By Matthew Rothschild on November 13, 2006
Lieberman Might Jump Ship
By Matthew Rothschild

November 13, 2006

I had the misfortune of watching Joe Lieberman on Meet the Press Sunday.

He was his usual, insufferable, unctuous self.

And he was parroting the conventional wisdom that the elections represent “the return of the center of American politics.”

"I'm not ruling it out," he told Tim Russert.

That’s convenient for him, though it ignores the victory of socialist Bernie Sanders in Vermont and populists like Sherrod Brown in Ohio and Jon Tester in Montana.

Lieberman claims to be in the center, though he won 70 percent of the Republican vote, which gives you a better indication of his leanings.

And he may tip over soon.

I’m sure Democratic leaders in Congress were not delighted by his response to the following question from Tim Russert: If the Democrats “ask for discipline in the Democratic caucus, and you start to feel uncomfortable with it, would you consider going across the aisle, and joining the Republicans, if they gave you the same chairmanship that you had, and respected your seniority?”

Lieberman responded: “Yeah, well, that’s a hypothetical, which I’m not going to deal with there. I’m going to be an optimist, and take some encouragement from the fact this was an election in which, in the House and Senate, Democrats came to the majority of both chambers by electing moderates mostly.”

Russert pressed him by asking, “You’re not ruling that out at some future time?”

To which Lieberman said, “I’m not ruling it out, but I hope I don’t get to that point.” And then he added that he appreciated the support he had received from Republicans.

Lieberman also implicitly impugned the patriotism of Democrats who fight for partisan goals. Early on in his interview, he said he told his constituents in Connecticut, “I promise you I will put progress and patriotism ahead of partisanship and polarization.” Later, he added: “The American people are considering both major political parties to be in a kind of probation, because they’re understandably angry that Washington is dominated too much by partisan political games, and not enough by problem solving and patriotism.”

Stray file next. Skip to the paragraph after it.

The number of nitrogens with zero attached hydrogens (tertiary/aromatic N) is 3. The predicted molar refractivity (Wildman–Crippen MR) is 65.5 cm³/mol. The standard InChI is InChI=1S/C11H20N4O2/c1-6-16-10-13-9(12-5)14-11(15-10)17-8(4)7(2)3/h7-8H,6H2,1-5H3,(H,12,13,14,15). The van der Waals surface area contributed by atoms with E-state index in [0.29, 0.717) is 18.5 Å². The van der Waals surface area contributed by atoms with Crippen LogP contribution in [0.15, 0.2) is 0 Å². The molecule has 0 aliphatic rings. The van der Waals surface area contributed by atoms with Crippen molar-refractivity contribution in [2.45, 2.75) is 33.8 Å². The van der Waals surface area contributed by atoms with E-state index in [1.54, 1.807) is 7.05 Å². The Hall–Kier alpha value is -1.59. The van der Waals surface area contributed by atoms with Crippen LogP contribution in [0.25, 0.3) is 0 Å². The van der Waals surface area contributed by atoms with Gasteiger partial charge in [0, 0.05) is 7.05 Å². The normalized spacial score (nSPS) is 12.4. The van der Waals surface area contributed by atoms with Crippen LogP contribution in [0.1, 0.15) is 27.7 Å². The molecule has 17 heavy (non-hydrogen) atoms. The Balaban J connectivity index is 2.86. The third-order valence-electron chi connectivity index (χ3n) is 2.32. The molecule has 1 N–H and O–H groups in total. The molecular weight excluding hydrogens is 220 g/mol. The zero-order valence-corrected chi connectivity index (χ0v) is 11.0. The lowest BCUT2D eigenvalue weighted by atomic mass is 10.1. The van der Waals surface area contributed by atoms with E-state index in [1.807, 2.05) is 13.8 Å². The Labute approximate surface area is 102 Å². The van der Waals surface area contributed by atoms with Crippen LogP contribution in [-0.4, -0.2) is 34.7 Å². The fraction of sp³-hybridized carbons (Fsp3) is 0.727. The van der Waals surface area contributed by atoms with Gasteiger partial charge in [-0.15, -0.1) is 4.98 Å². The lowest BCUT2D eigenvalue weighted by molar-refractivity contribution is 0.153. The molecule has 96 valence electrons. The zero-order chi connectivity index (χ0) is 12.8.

So if Democrats take a principled stand on, say, the issue of withdrawal from Iraq or impeachment, Lieberman already has his brush dipped in paint to smear them with the word “unpatriotic.” Then he just might jump ship.

The man who ran as Gore’s running mate on the 2000 Democratic ticket may end up a Republican yet, and swing the Senate back to Bush.

A snake is a snake.

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By Wendell Berry

Manifesto: The Mad Farmer Liberation Front

Love the quick profit, the annual raise,
vacation with pay. Want more 
of everything ready made. Be afraid 
to know your neighbors and to die.
And you will have a window in your head.
Not even your future will be a mystery 
any more. Your mind will be punched in a card 
and shut away in a little drawer.
When they want you to buy something 
they will call you. When they want you
to die for profit they will let you know. 
So, friends, every day do something
that won’t compute. Love the Lord. 
Love the world. Work for nothing. 
Take all that you have and be poor.
Love someone who does not deserve it. 
Denounce the government and embrace 
the flag. Hope to live in that free 
republic for which it stands. 
Give your approval to all you cannot
understand. Praise ignorance, for what man 
has not encountered he has not destroyed.
Ask the questions that have no answers. 
Invest in the millennium. Plant sequoias.
Say that your main crop is the forest
that you did not plant,
that you will not live to harvest.


Say that the leaves are harvested 
when they have rotted into the mold.
Call that profit. Prophesy such returns.
Put your faith in the two inches of humus 
that will build under the trees
every thousand years.
Listen to carrion—put your ear
close, and hear the faint chattering
of the songs that are to come. 
Expect the end of the world. Laugh. 
Laughter is immeasurable. Be joyful
though you have considered all the facts. 
So long as women do not go cheap 
for power, please women more than men.
Ask yourself: Will this satisfy 
a woman satisfied to bear a child?
Will this disturb the sleep 
of a woman near to giving birth? 
Go with your love to the fields.
Lie easy in the shade. Rest your head 
in her lap. Swear allegiance 
to what is nighest your thoughts.
As soon as the generals and the politicos 
can predict the motions of your mind, 
lose it. Leave it as a sign 
to mark the false trail, the way 
you didn’t go. Be like the fox 
who makes more tracks than necessary, 
some in the wrong direction.
Practice resurrection.

Wendell Berry is a poet, farmer, and environmentalist in Kentucky. This poem, first published in 1973, is reprinted by permission of the author and appears in his “New Collected Poems” (Counterpoint).


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